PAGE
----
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Discussion Starter · #1 · (Edited)
I like to ride long distances, and weeklong trips are my favorite even though I haven't had that many opportunities to get away. So I've farkeled the Ninjette for touring. I also did some of my prepurchase due diligence here, so thanks to everyone who posted about their experiences. Feel free to ask questions. Here's my build.

STUFF I'D DO REGARDLESS

First up, heated grips. I'd do this without regard to touring. They extend the riding season in the North, and are useful even in the sunny South on cool morning, higher elevations, and if you get caught in the rain without waterproof gloves. Cold hands just don't respond well. I installed the Oxfords: https://www.revzilla.com/motorcycle/oxford-heaterz-premium-sport-heated-grips

Gotta have the leads for my Battery Tender branded battery tender. Or is the generic name for this product a trickle charger?

The best bang for the buck has been my Kuryakyn throttle boss. You can release your grip while keeping on the throttle with your palm. It really helps on longer rides, even just afternoon rides. https://www.revzilla.com/motorcycle/kuryakyn-universal-throttle-boss

I have but haven't installed a radiator protector. https://www.amazon.com/gp/product/B07PJD4XBS/ref=ppx_yo_dt_b_asin_title_o03_s00?ie=UTF8&psc=1 It's maybe not necessary, but at only 1200 miles the radiator is already looking slightly dinged.

Late Edit: I forgot that I'd ordered up some Hotbodies Racing adjustable levers. https://www.sportbiketrackgear.com/hotbodies-racing-kawasaki-ninja-400-2018-mgp-levers-set/ I just installed them today. STG has an easy to follow installation video.

STUFF FOR LONG DISTANCES

The stock windshield was ok for lower speeds, but highway riding over long periods of time is helped by a higher touring windshield. I had a Zero Gravity tall double bubble on my N650R (they don't make tall double bubbles for every bike it seems). It still looked good after having it for 11 of the 12 years I had my Little Red Ninja. I bought their dark smoke touring windshield for Ninjette Noire. It works well at keeping the wind blast off me, possibly gains some aerodynamic advantage, and maybe even helps guide a few bugs (far from all, however) over my head. The overall black color kinda makes her look like a raven (think Poe, not Teen Titans). Maybe that's her spirit animal? https://www.revzilla.com/motorcycle/zero-gravity-sport-touring-windscreen-kawasaki-ninja-400-2018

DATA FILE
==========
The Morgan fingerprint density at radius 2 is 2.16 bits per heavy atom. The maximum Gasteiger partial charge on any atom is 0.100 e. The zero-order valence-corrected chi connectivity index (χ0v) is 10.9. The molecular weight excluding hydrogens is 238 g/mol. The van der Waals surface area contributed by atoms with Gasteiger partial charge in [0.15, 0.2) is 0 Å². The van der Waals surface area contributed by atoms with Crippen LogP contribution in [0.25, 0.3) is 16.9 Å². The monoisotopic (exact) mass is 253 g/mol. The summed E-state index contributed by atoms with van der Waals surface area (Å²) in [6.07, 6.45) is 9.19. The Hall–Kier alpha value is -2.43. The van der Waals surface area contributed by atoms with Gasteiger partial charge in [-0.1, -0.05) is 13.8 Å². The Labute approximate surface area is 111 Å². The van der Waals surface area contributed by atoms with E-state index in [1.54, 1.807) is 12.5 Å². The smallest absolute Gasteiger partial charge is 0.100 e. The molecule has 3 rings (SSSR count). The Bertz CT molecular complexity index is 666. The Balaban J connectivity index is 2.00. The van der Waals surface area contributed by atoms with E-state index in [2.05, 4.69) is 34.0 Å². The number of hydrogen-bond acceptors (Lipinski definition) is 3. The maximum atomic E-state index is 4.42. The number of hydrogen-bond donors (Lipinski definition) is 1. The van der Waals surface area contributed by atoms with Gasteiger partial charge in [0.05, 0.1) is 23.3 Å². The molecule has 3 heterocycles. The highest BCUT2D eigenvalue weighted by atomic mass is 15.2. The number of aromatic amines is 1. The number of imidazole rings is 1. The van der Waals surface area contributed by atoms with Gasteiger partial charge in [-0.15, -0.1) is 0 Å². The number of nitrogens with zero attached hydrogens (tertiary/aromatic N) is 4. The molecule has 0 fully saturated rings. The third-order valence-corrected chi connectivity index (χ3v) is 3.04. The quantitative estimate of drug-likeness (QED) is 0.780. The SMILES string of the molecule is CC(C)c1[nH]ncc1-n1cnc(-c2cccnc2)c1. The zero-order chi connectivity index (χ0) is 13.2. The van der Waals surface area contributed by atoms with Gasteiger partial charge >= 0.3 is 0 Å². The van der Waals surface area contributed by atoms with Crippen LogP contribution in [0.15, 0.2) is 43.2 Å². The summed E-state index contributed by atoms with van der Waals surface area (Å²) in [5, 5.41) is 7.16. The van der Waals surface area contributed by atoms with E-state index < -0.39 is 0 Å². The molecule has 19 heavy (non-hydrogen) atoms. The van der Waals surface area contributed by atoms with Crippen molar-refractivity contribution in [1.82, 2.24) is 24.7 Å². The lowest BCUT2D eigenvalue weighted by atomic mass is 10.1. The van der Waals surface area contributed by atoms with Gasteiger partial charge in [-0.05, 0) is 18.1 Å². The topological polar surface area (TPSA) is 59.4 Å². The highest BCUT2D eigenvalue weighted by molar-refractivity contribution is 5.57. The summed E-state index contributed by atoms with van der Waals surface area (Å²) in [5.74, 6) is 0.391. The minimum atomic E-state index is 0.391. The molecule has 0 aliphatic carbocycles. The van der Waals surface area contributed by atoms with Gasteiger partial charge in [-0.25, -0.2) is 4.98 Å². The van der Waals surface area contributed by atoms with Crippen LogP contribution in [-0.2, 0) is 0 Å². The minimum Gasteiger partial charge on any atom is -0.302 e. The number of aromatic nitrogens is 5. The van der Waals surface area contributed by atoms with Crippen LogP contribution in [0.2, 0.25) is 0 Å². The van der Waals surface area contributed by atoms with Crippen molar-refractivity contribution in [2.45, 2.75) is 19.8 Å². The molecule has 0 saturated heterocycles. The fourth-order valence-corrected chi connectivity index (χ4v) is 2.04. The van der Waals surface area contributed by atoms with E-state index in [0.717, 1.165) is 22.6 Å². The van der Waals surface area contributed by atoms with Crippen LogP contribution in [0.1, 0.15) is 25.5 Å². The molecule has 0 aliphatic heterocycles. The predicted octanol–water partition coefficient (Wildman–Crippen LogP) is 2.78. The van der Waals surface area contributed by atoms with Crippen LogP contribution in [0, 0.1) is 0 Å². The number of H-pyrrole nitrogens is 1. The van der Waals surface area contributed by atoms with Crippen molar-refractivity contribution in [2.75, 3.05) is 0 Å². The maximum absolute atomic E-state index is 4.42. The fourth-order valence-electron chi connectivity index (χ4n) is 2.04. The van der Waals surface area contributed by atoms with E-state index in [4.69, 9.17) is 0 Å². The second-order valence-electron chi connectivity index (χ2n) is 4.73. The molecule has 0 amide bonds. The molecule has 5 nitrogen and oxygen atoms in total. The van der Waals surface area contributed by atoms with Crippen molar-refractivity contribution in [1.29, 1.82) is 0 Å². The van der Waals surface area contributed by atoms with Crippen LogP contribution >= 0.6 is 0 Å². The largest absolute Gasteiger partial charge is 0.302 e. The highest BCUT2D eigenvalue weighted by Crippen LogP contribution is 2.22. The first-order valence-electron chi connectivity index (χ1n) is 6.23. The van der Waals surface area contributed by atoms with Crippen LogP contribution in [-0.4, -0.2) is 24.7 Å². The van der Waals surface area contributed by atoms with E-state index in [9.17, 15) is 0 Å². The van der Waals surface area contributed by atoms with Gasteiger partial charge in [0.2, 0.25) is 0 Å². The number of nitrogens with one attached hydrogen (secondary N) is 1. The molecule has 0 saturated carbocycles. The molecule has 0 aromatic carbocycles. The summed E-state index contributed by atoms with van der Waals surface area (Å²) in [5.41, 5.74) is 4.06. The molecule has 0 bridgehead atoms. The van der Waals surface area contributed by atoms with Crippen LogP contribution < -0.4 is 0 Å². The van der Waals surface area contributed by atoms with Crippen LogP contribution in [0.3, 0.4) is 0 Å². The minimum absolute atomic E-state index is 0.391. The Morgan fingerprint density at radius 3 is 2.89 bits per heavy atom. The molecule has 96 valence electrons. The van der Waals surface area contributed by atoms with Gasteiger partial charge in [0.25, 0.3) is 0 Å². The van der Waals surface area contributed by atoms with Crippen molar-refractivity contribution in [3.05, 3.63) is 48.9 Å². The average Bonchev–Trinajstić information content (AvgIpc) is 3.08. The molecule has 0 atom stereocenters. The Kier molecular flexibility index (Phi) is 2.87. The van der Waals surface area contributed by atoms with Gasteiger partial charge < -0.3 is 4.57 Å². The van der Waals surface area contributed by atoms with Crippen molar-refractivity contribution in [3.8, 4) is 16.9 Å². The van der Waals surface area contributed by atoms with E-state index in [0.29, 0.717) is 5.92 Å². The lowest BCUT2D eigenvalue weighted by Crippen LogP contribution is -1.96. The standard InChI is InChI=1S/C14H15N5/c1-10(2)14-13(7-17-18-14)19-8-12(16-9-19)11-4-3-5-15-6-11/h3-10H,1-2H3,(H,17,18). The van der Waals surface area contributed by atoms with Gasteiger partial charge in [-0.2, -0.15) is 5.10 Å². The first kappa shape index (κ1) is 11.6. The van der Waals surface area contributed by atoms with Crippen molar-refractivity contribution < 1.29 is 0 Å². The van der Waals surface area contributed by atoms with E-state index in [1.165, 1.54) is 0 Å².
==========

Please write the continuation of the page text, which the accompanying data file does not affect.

Reducing chores on a trip, especially a time-limited Iron Butt ride, is essential. I transferred my Scottoiler E-System automatic chain oiler from my Little Red Ninja to Ninjette Noire. I can go more than 2000 miles before needing a refill, I can increase and decrease oiling on the move to address changing conditions like rain or dust, and it's pumped under pressure rather than gravity-fed, so temperature or elevation changes aren't an issue. https://www.twistedthrottle.com/scottoiler-esystem-electronic-chain-oiler I also ordered a dual-sided applicator for the chain, but it's on backorder. https://www.twistedthrottle.com/scottoiler-scorpion-dual-injector Even with the single-sided application, the oil does migrate to the other side of the chain. It also migrates slightly to the chain guard, the underside of the bike, and my panniers. The dual sided should allow me to reduce the amount of oil being applied, thus increasing my range between refills and hopefully reducing fling. On longer trips, I bring a small spare bottle for refills, I pack this in a heavy-duty Ziplock and haven't had a spill.

I added a couple of StompGrip strips to the sides of the gas tank. https://www.revzilla.com/motorcycle/stompgrip-universal-frame-rails-kit And a ProGrip tank pad. https://www.revzilla.com/dirt-bike/pro-grip-5007-tank-pad I bought them both in clear. It was a pain to get all the bubbles out against the black paint. Maybe opaque would have been easier.

LUGGAGE

My luggage transferred easily--I verified this on a test ride before buying my Ninjette. Kriega US 40 system tail bags are a kit with one 20 liter drybag, two 10 liter drybags, and a strapping system to tie them to the pillion seat and to each other. They can be attached singly or in any combination including all three at once. I can use the right sized bag for what I'm taking on the trip, and on big trips where I might be staying at one place for a day or two (Tail of the Dragon, for example) I can have just the right sized bag for what I may need for the day and leave the rest in the hotel. https://www.revzilla.com/motorcycle/kriega-uscombo40-drypack-system Mine has the old attachment system--it's been improved since I purchased. They also have bigger combination bags. And they have additional attachment points for things like my bike cover.

My panniers are also drybags and fit high on the bike's sides so they do not need any additional bracing. When I bought them they were sold as Ortliebs, but now they are under the Touratech brand. https://touratech-usa.com/Store/Touratech-Waterproof-MOTO-Speed-Bags These are easier to get into than the Kreigas when everything is packed up together, so I use them for things I'll need on the ride like extra layers or H2O while using the tailbags for stuff needed in the hotel room. I also added 3M clear protective strips where the panniers touched my Little Red Ninja, I'll be doing that for the Ninjette as well.